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Addictions

Peter Boris Centre for Addictions Research

The Peter Boris Centre for Addictions Research conducts state-of-the-art research on addictive disorders. These disorders are broadly defined, including alcoholism, nicotine dependence, and other substance use disorders, but also problem gambling and compulsive eating. Using a translational framework, the Centre has four principal foci: 1) behavioral research investigating in vivo determinants of addictive behavior; 2) neuroimaging research investigating the neural determinants of addiction-related motivation); 3) clinical research investigating novel treatments, predictors of treatment response, and mechanisms of action; and 4) genetic research investigating the role of genetic variation in behavioral performance, neural activity, and clinical outcomes. Studies typically integrate the preceding domains, with the goal of conducting controlled experimental research that nonetheless addresses important clinical questions. Similarly, the Centre has partnered with clinical programs at St. Joseph’s Healthcare Hamilton, McMaster University, and Homewood Health Centre to develop research systems that mutually enhance both research and clinical care.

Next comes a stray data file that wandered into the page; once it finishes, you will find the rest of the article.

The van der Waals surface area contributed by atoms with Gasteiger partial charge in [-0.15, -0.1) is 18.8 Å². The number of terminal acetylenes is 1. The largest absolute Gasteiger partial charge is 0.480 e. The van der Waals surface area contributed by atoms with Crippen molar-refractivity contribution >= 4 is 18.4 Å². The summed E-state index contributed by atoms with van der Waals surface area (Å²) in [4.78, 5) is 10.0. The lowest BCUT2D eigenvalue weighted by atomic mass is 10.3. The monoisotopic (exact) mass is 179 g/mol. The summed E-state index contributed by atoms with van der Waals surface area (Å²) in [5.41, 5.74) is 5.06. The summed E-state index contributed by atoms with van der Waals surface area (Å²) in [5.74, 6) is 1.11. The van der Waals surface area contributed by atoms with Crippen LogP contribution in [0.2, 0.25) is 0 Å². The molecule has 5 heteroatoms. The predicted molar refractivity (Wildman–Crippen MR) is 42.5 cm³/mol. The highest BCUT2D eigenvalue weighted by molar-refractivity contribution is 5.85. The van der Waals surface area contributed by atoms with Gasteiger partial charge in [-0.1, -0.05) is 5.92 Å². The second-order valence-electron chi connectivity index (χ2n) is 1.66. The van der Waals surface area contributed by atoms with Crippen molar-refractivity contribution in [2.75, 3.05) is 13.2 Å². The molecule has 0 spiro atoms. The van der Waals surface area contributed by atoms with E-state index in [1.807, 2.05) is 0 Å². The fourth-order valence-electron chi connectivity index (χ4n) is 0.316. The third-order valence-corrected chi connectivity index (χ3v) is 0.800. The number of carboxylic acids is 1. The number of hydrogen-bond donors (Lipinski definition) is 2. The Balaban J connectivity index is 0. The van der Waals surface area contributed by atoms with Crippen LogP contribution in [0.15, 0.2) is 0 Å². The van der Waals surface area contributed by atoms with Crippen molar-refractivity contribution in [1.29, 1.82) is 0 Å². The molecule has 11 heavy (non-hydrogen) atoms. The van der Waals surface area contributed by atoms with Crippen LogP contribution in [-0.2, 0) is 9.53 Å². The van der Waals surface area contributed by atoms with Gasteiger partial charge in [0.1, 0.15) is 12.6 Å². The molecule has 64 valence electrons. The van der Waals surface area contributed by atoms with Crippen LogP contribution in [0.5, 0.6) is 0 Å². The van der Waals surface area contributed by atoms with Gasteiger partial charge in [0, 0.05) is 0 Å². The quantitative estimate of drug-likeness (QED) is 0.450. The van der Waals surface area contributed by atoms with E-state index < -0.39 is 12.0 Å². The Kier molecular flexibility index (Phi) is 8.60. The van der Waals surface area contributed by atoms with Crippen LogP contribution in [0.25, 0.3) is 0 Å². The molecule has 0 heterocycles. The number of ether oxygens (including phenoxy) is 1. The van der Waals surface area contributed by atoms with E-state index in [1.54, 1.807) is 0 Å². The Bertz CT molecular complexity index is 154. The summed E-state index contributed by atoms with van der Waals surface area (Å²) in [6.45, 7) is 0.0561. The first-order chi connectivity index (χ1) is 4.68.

Initiatives

  • Application of behavioral economics and neuroeconomics to addictive behavior
  • Impulsivity and mindfulness as determinants of addictive disorders
  • Understanding genetic influences on addiction via intermediate phenotypes/endophenotypes
  • Alcoholism pharmacotherapy development and mechanism characterization
  • Roles of adversity and stress in addictive disorders
  • Social network influences on addictive behavior
  • Assessment and role of craving in addictive disorders
  • Non-drug addictive disorders (e.g., problem gambling, compulsive eating/‘food addiction,’ compulsive Internet gaming)

Application to Consumer

  • Elucidation of the causes of addictive behavior, from across the lifespan to the moment of choice
  • Development of novel tools to improve the assessment of addictive disorders
  • Identification of novel methods to predict success or failure in treatment
  • Development of novel treatment strategies
  • Clarification of treatment mechanisms toward optimizing care
  • Application of basic behavioral science to tobacco tax policy

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